As there are already several Remote Control Centres operating vessels in other parts of the world, AMC Search have undertaken a gap analysis of the roles of an onboard navigator against a remote vessel operator.

Similarities & differences between roles


As a remote vessel operator, you will be using the same navigation aids you have on ships, such as radar, ECDIS, echosounder, etc.

They vary slightly from what you are used to, but it is no different from joining a new ship with different OEM equipment.


The biggest and most obvious difference is you no longer have a window to look out of when operating a vessel. Depending on the set up, a visual feed can be provided to the remote operator, and this can vary from a simple monitor to a 360 degree view.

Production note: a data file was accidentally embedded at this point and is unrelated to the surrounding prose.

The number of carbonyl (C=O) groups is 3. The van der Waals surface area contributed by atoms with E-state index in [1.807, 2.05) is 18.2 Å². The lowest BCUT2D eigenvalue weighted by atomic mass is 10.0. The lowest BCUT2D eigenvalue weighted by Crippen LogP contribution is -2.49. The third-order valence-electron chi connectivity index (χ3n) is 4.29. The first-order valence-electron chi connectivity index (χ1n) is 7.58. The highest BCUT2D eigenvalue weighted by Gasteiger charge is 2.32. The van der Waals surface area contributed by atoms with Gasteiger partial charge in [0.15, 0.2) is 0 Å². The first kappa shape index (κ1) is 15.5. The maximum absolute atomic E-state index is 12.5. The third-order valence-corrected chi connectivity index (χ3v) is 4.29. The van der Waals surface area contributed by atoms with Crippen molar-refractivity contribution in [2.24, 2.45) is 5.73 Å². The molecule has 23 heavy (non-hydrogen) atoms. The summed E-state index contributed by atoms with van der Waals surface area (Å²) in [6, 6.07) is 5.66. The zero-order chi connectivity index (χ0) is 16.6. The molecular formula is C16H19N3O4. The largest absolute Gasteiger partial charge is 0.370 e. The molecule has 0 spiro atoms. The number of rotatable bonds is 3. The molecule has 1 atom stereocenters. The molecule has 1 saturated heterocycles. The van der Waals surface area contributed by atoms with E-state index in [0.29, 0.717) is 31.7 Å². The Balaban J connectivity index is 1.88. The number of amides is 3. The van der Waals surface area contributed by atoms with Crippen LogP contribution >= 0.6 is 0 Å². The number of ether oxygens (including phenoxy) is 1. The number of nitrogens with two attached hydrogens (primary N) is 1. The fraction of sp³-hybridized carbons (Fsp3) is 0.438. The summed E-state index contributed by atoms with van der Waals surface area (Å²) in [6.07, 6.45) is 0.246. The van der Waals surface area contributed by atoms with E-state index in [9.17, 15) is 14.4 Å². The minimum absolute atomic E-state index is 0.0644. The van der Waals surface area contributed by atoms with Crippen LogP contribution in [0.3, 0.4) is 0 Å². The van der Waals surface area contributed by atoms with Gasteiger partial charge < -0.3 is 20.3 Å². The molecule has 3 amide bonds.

However, operators lose their inertial sense, i.e., they cannot feel vessel movements (roll / pitch / yaw). This can be very disorientating as you have effectively lost one of your senses that is crucial to operating a vessel.

There is likely to be a time lag between orders given and orders actioned, this will vary depending on data connectivity from the Remote Control Centre and onboard the remote vessel.

Enhancing existing skills

Most navigators now rely on GPS for position fixing, but, what if this fails? There are many other methods and technologies to help determine a vessel’s position, many of these are not known to seafarers.

Operators will have to contend with new emergencies, such as loss of communication and loss of data feeds. As video feeds take up a large amount of bandwidth, the loss of visuals is likely to be common, therefore operators need to upskill their blind pilotage techniques.

New skills required